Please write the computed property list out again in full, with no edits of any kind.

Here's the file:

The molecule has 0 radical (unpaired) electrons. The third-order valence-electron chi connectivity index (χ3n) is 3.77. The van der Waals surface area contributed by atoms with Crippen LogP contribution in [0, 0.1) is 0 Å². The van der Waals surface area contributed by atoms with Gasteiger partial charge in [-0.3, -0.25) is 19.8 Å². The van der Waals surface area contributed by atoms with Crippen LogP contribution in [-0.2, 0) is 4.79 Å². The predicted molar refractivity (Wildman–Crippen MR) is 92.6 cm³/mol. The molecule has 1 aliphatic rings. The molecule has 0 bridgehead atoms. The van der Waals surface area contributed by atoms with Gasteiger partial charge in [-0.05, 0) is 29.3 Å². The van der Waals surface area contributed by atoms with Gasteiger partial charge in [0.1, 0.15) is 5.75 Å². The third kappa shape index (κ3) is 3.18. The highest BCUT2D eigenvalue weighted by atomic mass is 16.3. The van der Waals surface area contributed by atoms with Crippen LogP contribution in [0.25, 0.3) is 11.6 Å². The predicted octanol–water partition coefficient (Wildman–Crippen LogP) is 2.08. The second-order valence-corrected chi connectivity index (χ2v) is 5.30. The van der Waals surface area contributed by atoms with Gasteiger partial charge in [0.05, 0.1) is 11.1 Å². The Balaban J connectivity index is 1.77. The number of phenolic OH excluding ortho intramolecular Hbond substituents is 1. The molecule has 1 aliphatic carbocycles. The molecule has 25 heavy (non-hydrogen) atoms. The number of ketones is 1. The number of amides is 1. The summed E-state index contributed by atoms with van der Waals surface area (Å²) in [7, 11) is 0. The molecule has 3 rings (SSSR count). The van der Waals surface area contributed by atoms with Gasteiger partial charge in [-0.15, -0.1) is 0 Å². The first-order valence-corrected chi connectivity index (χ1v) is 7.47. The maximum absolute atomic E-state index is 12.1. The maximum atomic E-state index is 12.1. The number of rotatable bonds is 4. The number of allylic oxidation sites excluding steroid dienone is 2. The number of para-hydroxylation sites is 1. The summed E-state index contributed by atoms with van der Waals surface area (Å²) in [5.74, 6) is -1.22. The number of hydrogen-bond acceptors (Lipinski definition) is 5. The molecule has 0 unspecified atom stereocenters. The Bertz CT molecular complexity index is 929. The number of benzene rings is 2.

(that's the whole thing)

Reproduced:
The molecule has 0 radical (unpaired) electrons. The third-order valence-electron chi connectivity index (χ3n) is 3.77. The van der Waals surface area contributed by atoms with Crippen LogP contribution in [0, 0.1) is 0 Å². The van der Waals surface area contributed by atoms with Gasteiger partial charge in [-0.3, -0.25) is 19.8 Å². The van der Waals surface area contributed by atoms with Crippen LogP contribution in [-0.2, 0) is 4.79 Å². The predicted molar refractivity (Wildman–Crippen MR) is 92.6 cm³/mol. The molecule has 1 aliphatic rings. The molecule has 0 bridgehead atoms. The van der Waals surface area contributed by atoms with Gasteiger partial charge in [-0.05, 0) is 29.3 Å². The van der Waals surface area contributed by atoms with Gasteiger partial charge in [0.1, 0.15) is 5.75 Å². The third kappa shape index (κ3) is 3.18. The highest BCUT2D eigenvalue weighted by atomic mass is 16.3. The van der Waals surface area contributed by atoms with Crippen LogP contribution in [0.25, 0.3) is 11.6 Å². The predicted octanol–water partition coefficient (Wildman–Crippen LogP) is 2.08. The second-order valence-corrected chi connectivity index (χ2v) is 5.30. The van der Waals surface area contributed by atoms with Gasteiger partial charge in [0.05, 0.1) is 11.1 Å². The Balaban J connectivity index is 1.77. The number of phenolic OH excluding ortho intramolecular Hbond substituents is 1. The molecule has 1 aliphatic carbocycles. The molecule has 25 heavy (non-hydrogen) atoms. The number of ketones is 1. The number of amides is 1. The summed E-state index contributed by atoms with van der Waals surface area (Å²) in [7, 11) is 0. The molecule has 3 rings (SSSR count). The van der Waals surface area contributed by atoms with Gasteiger partial charge in [-0.15, -0.1) is 0 Å². The first-order valence-corrected chi connectivity index (χ1v) is 7.47. The maximum absolute atomic E-state index is 12.1. The maximum atomic E-state index is 12.1. The number of rotatable bonds is 4. The number of allylic oxidation sites excluding steroid dienone is 2. The number of para-hydroxylation sites is 1. The summed E-state index contributed by atoms with van der Waals surface area (Å²) in [5.74, 6) is -1.22. The number of hydrogen-bond acceptors (Lipinski definition) is 5. The molecule has 0 unspecified atom stereocenters. The Bertz CT molecular complexity index is 929. The number of benzene rings is 2.